Early Access Now Open for C++Now 2024 YouTube Videos

Early Access Now Open for C++Now 2024 YouTube Videos

Access 50+ C++ Talks Through Our Early Access Portal!

We're thrilled to announce that Early Access for the C++Now 2024 YouTube Video is officially live! Dive into the world of cutting-edge C++ development, learn from industry experts, and stay ahead of the curve with exclusive access to the latest talks from one of the premier conferences in the C++ community. Here's what you need to know:

What's Available:

The current sessions that are available in the Early Access System includes:
  • A Deep Dive Into C++ Object Lifetimes - Jonathan Müller
  • An Adventure in Modern C++ Library Design - Robert Leahy
  • Backporting C++ Safety – Taylor Foxhall
  • Boost.Parser (Part 1 and Part 2) – A Parser Combinator Library for C++ – Zach Laine
  • C++ Coroutines and Structured Concurrency in Practice - Dmitry Prokoptsev
  • C++ Coroutines at Scale - Implementation Choices at Google - Aaron Jacobs
  • C++ is a Metacompiler – Daniel Nikpayuk
  • C++ Overload Inspector – A Tool for Analyzing and Profiling Overloaded Function Calls – Botond Istvan Horvath
  • C++ Painkillers for C++ Developers – The Evolution of C++ Tooling – Anastasia Kazakova
  • C++ Reflection - Back on Track - David Olsen
  • C++ Should Be C++ – David Sankel
  • C++ Type Erasure Demystified - Fedor G Pikus
  • C++ Zero Overhead Pass by Value Through Invocable C++ Abstractions – Filipp Gelman
  • C++11 to C++23 in the C++ Memory Model - Alex Dathskovsky
  • C++26 Preview - Jeffrey Garland
  • Concept Maps using C++23 Library Tech – Indirection to APIs for a Concept – Steve Downey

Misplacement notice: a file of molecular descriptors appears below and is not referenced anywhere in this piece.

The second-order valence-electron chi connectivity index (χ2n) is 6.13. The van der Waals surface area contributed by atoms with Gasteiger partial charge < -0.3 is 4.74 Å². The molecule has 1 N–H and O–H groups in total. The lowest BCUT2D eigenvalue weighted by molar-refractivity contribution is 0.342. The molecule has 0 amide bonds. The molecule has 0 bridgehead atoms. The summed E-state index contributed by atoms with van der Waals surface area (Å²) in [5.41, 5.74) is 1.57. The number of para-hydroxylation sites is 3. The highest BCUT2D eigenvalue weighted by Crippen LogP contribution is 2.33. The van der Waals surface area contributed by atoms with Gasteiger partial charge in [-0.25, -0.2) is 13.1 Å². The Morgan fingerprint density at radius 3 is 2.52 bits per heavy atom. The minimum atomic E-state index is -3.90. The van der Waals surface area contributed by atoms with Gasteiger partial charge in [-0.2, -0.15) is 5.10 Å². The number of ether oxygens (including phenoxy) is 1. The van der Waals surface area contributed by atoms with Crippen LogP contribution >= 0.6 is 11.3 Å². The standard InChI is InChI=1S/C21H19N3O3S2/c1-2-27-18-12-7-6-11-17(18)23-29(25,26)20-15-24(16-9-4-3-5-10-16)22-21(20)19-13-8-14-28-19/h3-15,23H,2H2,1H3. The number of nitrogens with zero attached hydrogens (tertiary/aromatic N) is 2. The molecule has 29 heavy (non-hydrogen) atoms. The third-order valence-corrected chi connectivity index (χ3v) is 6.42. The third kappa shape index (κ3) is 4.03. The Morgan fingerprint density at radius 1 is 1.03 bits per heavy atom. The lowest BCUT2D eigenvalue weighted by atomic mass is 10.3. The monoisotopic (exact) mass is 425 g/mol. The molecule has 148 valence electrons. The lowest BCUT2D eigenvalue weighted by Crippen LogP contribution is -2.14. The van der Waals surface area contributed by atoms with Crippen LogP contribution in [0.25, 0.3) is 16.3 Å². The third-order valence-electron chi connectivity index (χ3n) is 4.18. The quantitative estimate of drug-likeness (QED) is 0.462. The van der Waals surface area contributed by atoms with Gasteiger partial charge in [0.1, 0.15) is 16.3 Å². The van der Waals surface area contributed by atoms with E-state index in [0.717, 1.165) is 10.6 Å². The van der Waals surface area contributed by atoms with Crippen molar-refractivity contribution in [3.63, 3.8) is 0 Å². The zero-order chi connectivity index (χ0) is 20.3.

• Dependency Injection in C++ - A Practical Guide - Peter Muldoon
  • Detect C++ Memory Leaks with ALSan: Attachable Leak Sanitizer – Bojun Seo
  • Developing Better C++ Code by Isolating Decisions – Michael Okyen
  • Embedded Asynchronous Abstraction C++ - Implementing Senders & Receivers Without an OS - Ben Deane
  • Employing Senders & Receivers to Tame Concurrency in C++ Embedded Systems - Michael Caisse
  • Expressive Compile-Time Parsers in C++ - Alon Wolf
  • Fast Conversion From Cpp Floating Point Numbers - Cassio Neri
  • Fun with Flags - C++ Type-safe Bitwise Operations - Tobias Loew
  • Functional C++ – Gašper Ažman
  • Glean: C++ Code Indexing at Meta - Michael Park
  • Guide to Random Number Generation in C++ – Adrien Devresse
  • Implementing Ranges and Views in C++ - Roi Barkan
  • Investigating Legacy Design Trends in C++ & Their Modern Replacements - Katherine Rocha
  • Modernizing Finite State Machines Implementation in C++ - Empower Simplicity and Boost Performance With std::variant - Amandeep Chawla
  • Rappel: Compose Algorithms, not Iterators – Google’s Alternative to Ranges
  • Reflection Is Good for C++ Code Health - Saksham Sharma
  • Reintroduction to Generic Programming for C++ Engineers - Nick DeMarco
  • Security in C++ – Hardening Techniques From the Trenches – Louis Dionne
  • Testability and C++ API Design – John Pavan, Lukas Zhao & Aram Chung
  • The Importance of the C++ Build System Target Model - Bill Hoffman
  • The Most Important API Design Guideline – No, It’s Not That One – Jody Hagins
  • Unlocking Modern CPU Power - Next-Gen C++ Optimization Techniques - Fedor G Pikus
  • Value Oriented Programming Part V - Return of the Values - Tony Van Eerd
  • What Does It Take to Implement the C++ Standard Library? (C++Now Edition) - Christopher Di Bella
  • What We’ve Been Awaiting For? – How to Build a C++ Coroutine Type – Hana Dusíková
  • Zero-Cost Abstractions in C++ – High Performance Message Dispatch – Luke Valenty